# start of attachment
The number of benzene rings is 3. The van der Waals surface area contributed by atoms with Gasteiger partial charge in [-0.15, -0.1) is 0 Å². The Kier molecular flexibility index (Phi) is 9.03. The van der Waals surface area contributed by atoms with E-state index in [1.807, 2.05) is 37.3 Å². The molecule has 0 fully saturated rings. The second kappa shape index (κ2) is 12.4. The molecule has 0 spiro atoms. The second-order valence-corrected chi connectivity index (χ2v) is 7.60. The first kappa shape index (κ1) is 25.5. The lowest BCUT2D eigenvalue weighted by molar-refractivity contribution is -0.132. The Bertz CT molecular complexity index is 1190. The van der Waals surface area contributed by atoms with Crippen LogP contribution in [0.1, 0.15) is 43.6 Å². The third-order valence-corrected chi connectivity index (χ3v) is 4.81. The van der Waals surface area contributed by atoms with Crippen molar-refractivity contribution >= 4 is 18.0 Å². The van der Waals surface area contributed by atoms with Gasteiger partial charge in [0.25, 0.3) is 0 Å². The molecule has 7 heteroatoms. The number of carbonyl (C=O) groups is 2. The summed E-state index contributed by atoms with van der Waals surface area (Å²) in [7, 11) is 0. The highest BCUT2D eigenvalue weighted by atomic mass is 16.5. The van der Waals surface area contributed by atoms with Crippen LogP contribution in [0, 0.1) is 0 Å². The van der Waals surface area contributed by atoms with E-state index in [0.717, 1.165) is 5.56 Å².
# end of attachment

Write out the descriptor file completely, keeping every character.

The number of benzene rings is 3. The van der Waals surface area contributed by atoms with Gasteiger partial charge in [-0.15, -0.1) is 0 Å². The Kier molecular flexibility index (Phi) is 9.03. The van der Waals surface area contributed by atoms with E-state index in [1.807, 2.05) is 37.3 Å². The molecule has 0 fully saturated rings. The second kappa shape index (κ2) is 12.4. The molecule has 0 spiro atoms. The second-order valence-corrected chi connectivity index (χ2v) is 7.60. The first kappa shape index (κ1) is 25.5. The lowest BCUT2D eigenvalue weighted by molar-refractivity contribution is -0.132. The Bertz CT molecular complexity index is 1190. The van der Waals surface area contributed by atoms with Crippen LogP contribution in [0.1, 0.15) is 43.6 Å². The third-order valence-corrected chi connectivity index (χ3v) is 4.81. The van der Waals surface area contributed by atoms with Crippen molar-refractivity contribution >= 4 is 18.0 Å². The van der Waals surface area contributed by atoms with Gasteiger partial charge in [0.25, 0.3) is 0 Å². The molecule has 7 heteroatoms. The number of carbonyl (C=O) groups is 2. The summed E-state index contributed by atoms with van der Waals surface area (Å²) in [7, 11) is 0. The highest BCUT2D eigenvalue weighted by atomic mass is 16.5. The van der Waals surface area contributed by atoms with Crippen LogP contribution in [0, 0.1) is 0 Å². The van der Waals surface area contributed by atoms with E-state index in [0.717, 1.165) is 5.56 Å².